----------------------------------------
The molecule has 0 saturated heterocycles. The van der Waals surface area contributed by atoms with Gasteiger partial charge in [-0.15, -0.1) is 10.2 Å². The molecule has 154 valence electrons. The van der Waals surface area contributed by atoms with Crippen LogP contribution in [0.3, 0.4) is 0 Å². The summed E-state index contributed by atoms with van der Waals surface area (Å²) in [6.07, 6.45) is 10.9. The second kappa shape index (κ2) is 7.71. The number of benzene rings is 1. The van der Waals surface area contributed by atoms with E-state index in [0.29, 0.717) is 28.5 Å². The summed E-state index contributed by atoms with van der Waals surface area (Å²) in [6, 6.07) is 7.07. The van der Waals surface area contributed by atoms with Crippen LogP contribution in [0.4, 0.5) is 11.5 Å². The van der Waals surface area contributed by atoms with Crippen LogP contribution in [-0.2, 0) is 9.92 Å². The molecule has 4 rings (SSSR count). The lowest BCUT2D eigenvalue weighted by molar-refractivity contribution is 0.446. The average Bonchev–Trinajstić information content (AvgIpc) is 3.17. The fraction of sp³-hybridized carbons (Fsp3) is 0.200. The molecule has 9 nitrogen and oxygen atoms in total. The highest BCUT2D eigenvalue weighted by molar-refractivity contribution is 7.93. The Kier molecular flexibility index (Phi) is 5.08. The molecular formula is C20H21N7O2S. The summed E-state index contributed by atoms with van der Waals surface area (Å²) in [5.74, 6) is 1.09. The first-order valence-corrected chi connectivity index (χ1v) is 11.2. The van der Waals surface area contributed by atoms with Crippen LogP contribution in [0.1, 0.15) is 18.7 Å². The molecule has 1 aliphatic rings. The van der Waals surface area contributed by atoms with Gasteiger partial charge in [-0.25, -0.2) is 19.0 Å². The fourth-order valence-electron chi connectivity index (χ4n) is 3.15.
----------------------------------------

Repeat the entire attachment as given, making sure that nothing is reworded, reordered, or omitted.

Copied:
The molecule has 0 saturated heterocycles. The van der Waals surface area contributed by atoms with Gasteiger partial charge in [-0.15, -0.1) is 10.2 Å². The molecule has 154 valence electrons. The van der Waals surface area contributed by atoms with Crippen LogP contribution in [0.3, 0.4) is 0 Å². The summed E-state index contributed by atoms with van der Waals surface area (Å²) in [6.07, 6.45) is 10.9. The second kappa shape index (κ2) is 7.71. The number of benzene rings is 1. The van der Waals surface area contributed by atoms with E-state index in [0.29, 0.717) is 28.5 Å². The summed E-state index contributed by atoms with van der Waals surface area (Å²) in [6, 6.07) is 7.07. The van der Waals surface area contributed by atoms with Crippen LogP contribution in [0.4, 0.5) is 11.5 Å². The van der Waals surface area contributed by atoms with Crippen LogP contribution in [-0.2, 0) is 9.92 Å². The molecule has 4 rings (SSSR count). The lowest BCUT2D eigenvalue weighted by molar-refractivity contribution is 0.446. The average Bonchev–Trinajstić information content (AvgIpc) is 3.17. The fraction of sp³-hybridized carbons (Fsp3) is 0.200. The molecule has 9 nitrogen and oxygen atoms in total. The highest BCUT2D eigenvalue weighted by molar-refractivity contribution is 7.93. The Kier molecular flexibility index (Phi) is 5.08. The molecular formula is C20H21N7O2S. The summed E-state index contributed by atoms with van der Waals surface area (Å²) in [5.74, 6) is 1.09. The first-order valence-corrected chi connectivity index (χ1v) is 11.2. The van der Waals surface area contributed by atoms with Crippen LogP contribution in [0.1, 0.15) is 18.7 Å². The molecule has 1 aliphatic rings. The van der Waals surface area contributed by atoms with Gasteiger partial charge in [-0.25, -0.2) is 19.0 Å². The fourth-order valence-electron chi connectivity index (χ4n) is 3.15.